Project Description: This is a research project that Associate Professor Stephen Carleton and Dr Chris Hay are working on investigating major trends in Australian playwriting in the first two decades of the C21st. It will be the first significant book-length study on the state of play in this field since John McCallum and Geoffrey Milnes’ broad survey monographs examining c20th Australian playwriting, and will result in a co-authored book with Routledge and an accompanying series of duologue-style interviews between pairs of leading Australian playwrights whose work aligns with each of the 8 topical content chapters in the book. These “in conversation with” outputs will be published separately as recordings/podcasts, to be made available to a wider audience (both scholarly and industrial), disseminated via UQ's Centre for Critical and Creative Writing. The interviews will take place across the July midyear break. It is this component of the research project in particular that we are seeking to intern a winter research student. 

            Expected outcomes and deliverables: 

            We will require the student to undertake research into the body of work of each of the 16 playwrights selected for interview, providing them with meaningful input into the range of questions we set as discussion points for each pair of playwrights. This will be an extraordinary networking experience for a theatre studies and/or playwriting student, connecting them as it will with some of this century’s leading and most awarded practitioners in the field. We will provide the student with training to operate the podcast recording equipment in the UQ Michie Building facilities, and the student will be given significant responsibility in the recording, collating, editing and disseminating of these interviews. These deliverables, podcast recordings that will sit prominently in the public domain, are rich ones for developing the student’s track record in the field. The interviews are expected to make a significant contribution to the scholarship surrounding c21st Australian playwriting, with impact measures that transect academia and industry. We will provide mentoring in the uploading of the finished product to the website of UQ’s Centre for Critical and Creative Writing, and empower the student to write the framing article on the website that contextualises the overall research project.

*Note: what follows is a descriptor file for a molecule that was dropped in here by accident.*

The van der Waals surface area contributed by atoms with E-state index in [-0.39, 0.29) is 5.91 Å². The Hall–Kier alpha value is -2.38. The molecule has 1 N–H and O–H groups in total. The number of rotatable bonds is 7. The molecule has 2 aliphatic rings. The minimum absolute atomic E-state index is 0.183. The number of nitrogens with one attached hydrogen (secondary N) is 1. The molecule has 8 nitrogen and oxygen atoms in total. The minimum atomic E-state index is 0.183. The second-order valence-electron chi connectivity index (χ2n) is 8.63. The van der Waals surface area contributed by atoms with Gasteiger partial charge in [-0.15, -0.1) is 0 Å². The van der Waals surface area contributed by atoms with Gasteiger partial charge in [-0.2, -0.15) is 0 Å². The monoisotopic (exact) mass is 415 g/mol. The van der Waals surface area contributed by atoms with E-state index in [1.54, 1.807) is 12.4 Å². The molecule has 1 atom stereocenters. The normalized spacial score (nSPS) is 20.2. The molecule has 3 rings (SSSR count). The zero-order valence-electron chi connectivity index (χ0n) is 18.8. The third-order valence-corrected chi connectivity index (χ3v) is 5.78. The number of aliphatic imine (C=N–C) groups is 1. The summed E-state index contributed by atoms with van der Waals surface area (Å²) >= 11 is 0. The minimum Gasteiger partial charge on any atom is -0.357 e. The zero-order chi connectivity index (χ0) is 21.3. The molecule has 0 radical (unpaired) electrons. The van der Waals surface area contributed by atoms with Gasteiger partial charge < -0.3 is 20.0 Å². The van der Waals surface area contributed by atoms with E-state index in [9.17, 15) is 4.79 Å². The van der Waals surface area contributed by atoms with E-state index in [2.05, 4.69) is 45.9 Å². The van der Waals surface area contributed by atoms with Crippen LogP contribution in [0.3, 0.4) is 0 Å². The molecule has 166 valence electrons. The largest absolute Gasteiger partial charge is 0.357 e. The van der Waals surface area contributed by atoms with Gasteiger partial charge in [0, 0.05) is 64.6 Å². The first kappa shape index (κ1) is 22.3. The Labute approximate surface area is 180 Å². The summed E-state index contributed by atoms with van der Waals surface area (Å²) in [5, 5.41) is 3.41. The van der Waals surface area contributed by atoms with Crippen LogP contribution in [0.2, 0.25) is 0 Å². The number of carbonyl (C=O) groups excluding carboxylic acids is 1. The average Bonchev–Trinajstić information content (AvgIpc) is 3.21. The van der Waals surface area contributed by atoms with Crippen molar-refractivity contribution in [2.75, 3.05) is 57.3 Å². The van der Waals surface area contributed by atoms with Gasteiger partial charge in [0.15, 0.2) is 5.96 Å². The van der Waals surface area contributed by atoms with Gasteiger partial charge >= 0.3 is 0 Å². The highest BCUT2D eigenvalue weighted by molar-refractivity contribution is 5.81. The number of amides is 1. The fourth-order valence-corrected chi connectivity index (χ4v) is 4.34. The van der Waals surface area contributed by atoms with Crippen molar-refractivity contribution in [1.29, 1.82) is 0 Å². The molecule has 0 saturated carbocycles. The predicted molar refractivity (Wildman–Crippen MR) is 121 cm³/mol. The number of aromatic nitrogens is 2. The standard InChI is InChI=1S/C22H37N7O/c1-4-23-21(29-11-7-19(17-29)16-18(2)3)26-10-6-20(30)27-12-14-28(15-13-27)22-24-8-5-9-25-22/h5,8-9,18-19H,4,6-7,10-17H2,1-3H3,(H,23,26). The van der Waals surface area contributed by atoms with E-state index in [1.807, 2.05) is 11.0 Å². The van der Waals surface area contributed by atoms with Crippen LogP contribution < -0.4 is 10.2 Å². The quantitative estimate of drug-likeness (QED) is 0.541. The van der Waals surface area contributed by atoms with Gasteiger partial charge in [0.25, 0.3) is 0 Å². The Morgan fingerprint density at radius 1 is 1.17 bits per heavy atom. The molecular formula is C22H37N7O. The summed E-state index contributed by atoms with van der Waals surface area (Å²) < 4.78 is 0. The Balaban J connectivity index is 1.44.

Suitable for: High achieving students from the Drama major or a Playwriting and/or Theatre Studies honours or postgraduate student. The student should have excellent research writing skills, a demonstrated interest in contemporary Australian playwriting, and an aptitude for and keen interest in developing digital technical skills pertaining to podcast interviewing and recording. (We do not expect students to already have these technical skills.) Undergraduate/Honours students who have achieved strong results in DRAM2050 Australian Drama or DRAM3102 Playwriting and Dramaturgy are especially encouraged to apply. Students who are currently enrolled in or have recently completed DRAM6050 Drama Honours Seminar will also be strongly competitive applicants for this project.

            Primary Supervisor: A/Prof Stephen Carleton and Dr Chris Hay


            How to Apply?